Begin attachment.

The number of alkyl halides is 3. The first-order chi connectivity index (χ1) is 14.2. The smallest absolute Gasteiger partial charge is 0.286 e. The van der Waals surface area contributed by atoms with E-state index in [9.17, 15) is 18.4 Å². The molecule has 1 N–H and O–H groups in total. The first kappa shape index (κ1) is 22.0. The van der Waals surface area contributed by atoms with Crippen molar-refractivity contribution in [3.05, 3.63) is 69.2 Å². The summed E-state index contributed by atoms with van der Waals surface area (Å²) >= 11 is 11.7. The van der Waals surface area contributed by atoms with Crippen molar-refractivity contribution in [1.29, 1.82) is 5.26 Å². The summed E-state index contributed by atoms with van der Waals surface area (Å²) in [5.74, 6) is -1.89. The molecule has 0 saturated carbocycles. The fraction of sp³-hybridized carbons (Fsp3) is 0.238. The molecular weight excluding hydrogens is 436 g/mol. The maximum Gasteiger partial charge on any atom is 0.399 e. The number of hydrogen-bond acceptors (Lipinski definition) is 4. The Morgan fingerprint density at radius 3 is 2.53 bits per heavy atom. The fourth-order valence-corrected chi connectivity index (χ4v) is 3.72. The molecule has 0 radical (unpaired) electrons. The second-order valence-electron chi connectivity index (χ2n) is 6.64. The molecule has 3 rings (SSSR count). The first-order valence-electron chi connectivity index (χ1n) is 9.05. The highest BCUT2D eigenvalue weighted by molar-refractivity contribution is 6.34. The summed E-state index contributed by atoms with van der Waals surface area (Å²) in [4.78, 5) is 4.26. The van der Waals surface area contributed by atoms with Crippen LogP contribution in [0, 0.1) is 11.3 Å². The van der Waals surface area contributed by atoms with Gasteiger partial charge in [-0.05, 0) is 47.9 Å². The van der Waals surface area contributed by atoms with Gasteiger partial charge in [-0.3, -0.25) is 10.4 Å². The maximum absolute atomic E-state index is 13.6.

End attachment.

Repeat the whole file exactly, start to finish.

The number of alkyl halides is 3. The first-order chi connectivity index (χ1) is 14.2. The smallest absolute Gasteiger partial charge is 0.286 e. The van der Waals surface area contributed by atoms with E-state index in [9.17, 15) is 18.4 Å². The molecule has 1 N–H and O–H groups in total. The first kappa shape index (κ1) is 22.0. The van der Waals surface area contributed by atoms with Crippen molar-refractivity contribution in [3.05, 3.63) is 69.2 Å². The summed E-state index contributed by atoms with van der Waals surface area (Å²) >= 11 is 11.7. The van der Waals surface area contributed by atoms with Crippen molar-refractivity contribution in [1.29, 1.82) is 5.26 Å². The summed E-state index contributed by atoms with van der Waals surface area (Å²) in [5.74, 6) is -1.89. The molecule has 0 saturated carbocycles. The fraction of sp³-hybridized carbons (Fsp3) is 0.238. The molecular weight excluding hydrogens is 436 g/mol. The maximum Gasteiger partial charge on any atom is 0.399 e. The number of hydrogen-bond acceptors (Lipinski definition) is 4. The Morgan fingerprint density at radius 3 is 2.53 bits per heavy atom. The fourth-order valence-corrected chi connectivity index (χ4v) is 3.72. The molecule has 0 radical (unpaired) electrons. The second-order valence-electron chi connectivity index (χ2n) is 6.64. The molecule has 3 rings (SSSR count). The first-order valence-electron chi connectivity index (χ1n) is 9.05. The highest BCUT2D eigenvalue weighted by molar-refractivity contribution is 6.34. The summed E-state index contributed by atoms with van der Waals surface area (Å²) in [4.78, 5) is 4.26. The van der Waals surface area contributed by atoms with Crippen LogP contribution in [0, 0.1) is 11.3 Å². The van der Waals surface area contributed by atoms with Gasteiger partial charge in [-0.05, 0) is 47.9 Å². The van der Waals surface area contributed by atoms with Gasteiger partial charge in [-0.3, -0.25) is 10.4 Å². The maximum absolute atomic E-state index is 13.6.